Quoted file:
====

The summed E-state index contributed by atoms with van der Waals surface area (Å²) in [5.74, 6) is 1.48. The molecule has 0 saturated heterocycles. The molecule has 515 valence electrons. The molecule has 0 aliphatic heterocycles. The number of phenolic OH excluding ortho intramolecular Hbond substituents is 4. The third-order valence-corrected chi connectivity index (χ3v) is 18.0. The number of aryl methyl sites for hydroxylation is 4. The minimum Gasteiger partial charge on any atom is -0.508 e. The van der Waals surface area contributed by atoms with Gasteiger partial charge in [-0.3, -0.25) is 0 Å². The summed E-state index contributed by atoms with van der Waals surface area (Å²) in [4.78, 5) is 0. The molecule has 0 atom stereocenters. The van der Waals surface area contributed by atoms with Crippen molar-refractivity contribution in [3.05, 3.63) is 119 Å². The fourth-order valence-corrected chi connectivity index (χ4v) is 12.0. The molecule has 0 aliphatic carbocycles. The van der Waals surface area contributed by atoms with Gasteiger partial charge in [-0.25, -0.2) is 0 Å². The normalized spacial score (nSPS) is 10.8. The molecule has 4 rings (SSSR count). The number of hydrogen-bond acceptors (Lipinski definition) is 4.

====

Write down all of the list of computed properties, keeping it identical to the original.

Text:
The summed E-state index contributed by atoms with van der Waals surface area (Å²) in [5.74, 6) is 1.48. The molecule has 0 saturated heterocycles. The molecule has 515 valence electrons. The molecule has 0 aliphatic heterocycles. The number of phenolic OH excluding ortho intramolecular Hbond substituents is 4. The third-order valence-corrected chi connectivity index (χ3v) is 18.0. The number of aryl methyl sites for hydroxylation is 4. The minimum Gasteiger partial charge on any atom is -0.508 e. The van der Waals surface area contributed by atoms with Gasteiger partial charge in [-0.3, -0.25) is 0 Å². The summed E-state index contributed by atoms with van der Waals surface area (Å²) in [4.78, 5) is 0. The molecule has 0 atom stereocenters. The van der Waals surface area contributed by atoms with Crippen molar-refractivity contribution in [3.05, 3.63) is 119 Å². The fourth-order valence-corrected chi connectivity index (χ4v) is 12.0. The molecule has 0 aliphatic carbocycles. The van der Waals surface area contributed by atoms with Gasteiger partial charge in [-0.25, -0.2) is 0 Å². The normalized spacial score (nSPS) is 10.8. The molecule has 4 rings (SSSR count). The number of hydrogen-bond acceptors (Lipinski definition) is 4.